Burn Notice – the best show you’re not watching

Tense, exciting and very funny: it's the spy thriller everyone should be addicted to

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If it were made by HBO, it would be on Sky Atlantic every night and you would be talking about it every next morning: it’s that good. Instead, Burn Notice is a tense US thriller series tucked away on FX and 5*. It’s routinely more exciting than Spooks, it’s glossier than 24 and it’s also far funnier than you’d think a serious and believable spy drama could be.

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Start now. Watch any episode. They all begin with a spiel that tells you what’s going on: Michael Westen (Jeffrey Donovan) used to be a spy. In the middle of a job, he finds out he’s been burned: dropped by his agency, cut off from everything and everyone. Someone has planted evidence that makes him look dirty and Michael is out. No appeals.

If you’ll excuse the breathless narration, there’s a trailer for the DVD that sums it all up nicely.

In theory, then, the show was all about him trying to find out who did this, about why he’s been framed. But really it’s about how he copes outside: working to survive, relying on friends and – because he’s been dumped back in his home town of Miami – avoiding his mother.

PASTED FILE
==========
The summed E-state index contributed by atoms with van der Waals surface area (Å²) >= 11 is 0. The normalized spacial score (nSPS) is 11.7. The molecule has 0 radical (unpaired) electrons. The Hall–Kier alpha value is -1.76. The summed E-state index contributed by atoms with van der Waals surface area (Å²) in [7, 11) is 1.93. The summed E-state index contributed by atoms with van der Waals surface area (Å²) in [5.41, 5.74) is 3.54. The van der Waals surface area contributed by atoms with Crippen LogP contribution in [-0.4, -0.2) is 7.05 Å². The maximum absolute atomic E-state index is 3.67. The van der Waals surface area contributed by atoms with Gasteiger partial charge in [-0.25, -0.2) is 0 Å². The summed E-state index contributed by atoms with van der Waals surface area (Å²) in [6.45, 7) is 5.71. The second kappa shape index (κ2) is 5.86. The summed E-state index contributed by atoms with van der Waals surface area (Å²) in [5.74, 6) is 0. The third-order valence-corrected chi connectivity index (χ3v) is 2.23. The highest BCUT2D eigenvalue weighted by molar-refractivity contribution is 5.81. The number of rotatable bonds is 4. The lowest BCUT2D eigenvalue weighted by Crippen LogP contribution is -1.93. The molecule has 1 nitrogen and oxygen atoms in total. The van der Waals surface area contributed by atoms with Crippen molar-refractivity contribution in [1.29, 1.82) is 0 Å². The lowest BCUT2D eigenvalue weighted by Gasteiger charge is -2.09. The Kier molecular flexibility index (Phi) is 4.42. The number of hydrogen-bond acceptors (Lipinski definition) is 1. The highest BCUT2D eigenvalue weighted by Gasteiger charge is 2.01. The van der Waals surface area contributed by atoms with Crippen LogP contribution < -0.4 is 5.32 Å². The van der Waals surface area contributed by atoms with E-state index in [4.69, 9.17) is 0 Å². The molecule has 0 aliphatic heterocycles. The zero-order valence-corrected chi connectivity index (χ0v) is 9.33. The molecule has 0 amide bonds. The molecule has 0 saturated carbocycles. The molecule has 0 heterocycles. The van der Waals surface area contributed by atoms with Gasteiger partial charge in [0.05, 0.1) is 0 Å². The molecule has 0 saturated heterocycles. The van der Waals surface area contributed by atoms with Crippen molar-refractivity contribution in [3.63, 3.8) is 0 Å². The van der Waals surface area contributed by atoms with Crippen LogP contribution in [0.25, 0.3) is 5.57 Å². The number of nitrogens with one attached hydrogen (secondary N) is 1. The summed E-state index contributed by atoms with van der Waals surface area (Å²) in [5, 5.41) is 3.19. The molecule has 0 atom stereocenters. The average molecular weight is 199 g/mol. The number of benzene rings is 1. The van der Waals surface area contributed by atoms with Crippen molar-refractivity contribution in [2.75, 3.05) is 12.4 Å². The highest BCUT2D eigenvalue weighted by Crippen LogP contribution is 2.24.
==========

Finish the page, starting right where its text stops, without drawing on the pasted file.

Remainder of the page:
Jobs come to Michael via an ex-girlfriend who’s played by Gabrielle Anwar: best known in America for starring in Scent of a Woman but forever known here for being in Press Gang. Then there’s Sam Axe, an ex-military pal played by Bruce Campbell from a hundred thousand TV and movie roles. Michael’s chain-smoking mother is Sharon Gless, late of Cagney and Lacey. Now that she finally knows what he does for a living, she’s prone to loaning him out to help her friends.

Every episode is narrated by Michael Westen, almost as if in a training video: “When you fight, you have to be careful not to break the little bones in your hand on someone’s face. That’s why I like bathrooms. Lots of hard surfaces.”

Most episodes will also require Michael to improvise explosives or bugging devices: saying that sounds like he’s MacGyver, but it’s the practical result of him being cut off from his agency and resources. It’s all so believable that real US agencies have asked the show to leave out key ingredients or back away from revealing everything they planned to.

The show’s creator, Matt Nix, says he is constantly searching for new things for Michael to make: “There comes a point when you start reading warning labels as, like, instructions. ‘Contents under pressure may explode’? Excellent!”

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Watch any episode. But look for the pilot first: you’ll be addicted and want to see the whole story right from the start.  If you do though, you’ll need to buy the box sets. Burn Notice is in its fifth season in the States, while FX is currently showing its fourth on Wednesday nights at 9:00pm. Seasons three and four are on 5* on Tuesdays at 9pm and Fridays at 10pm. You can also watch selected episodes on demand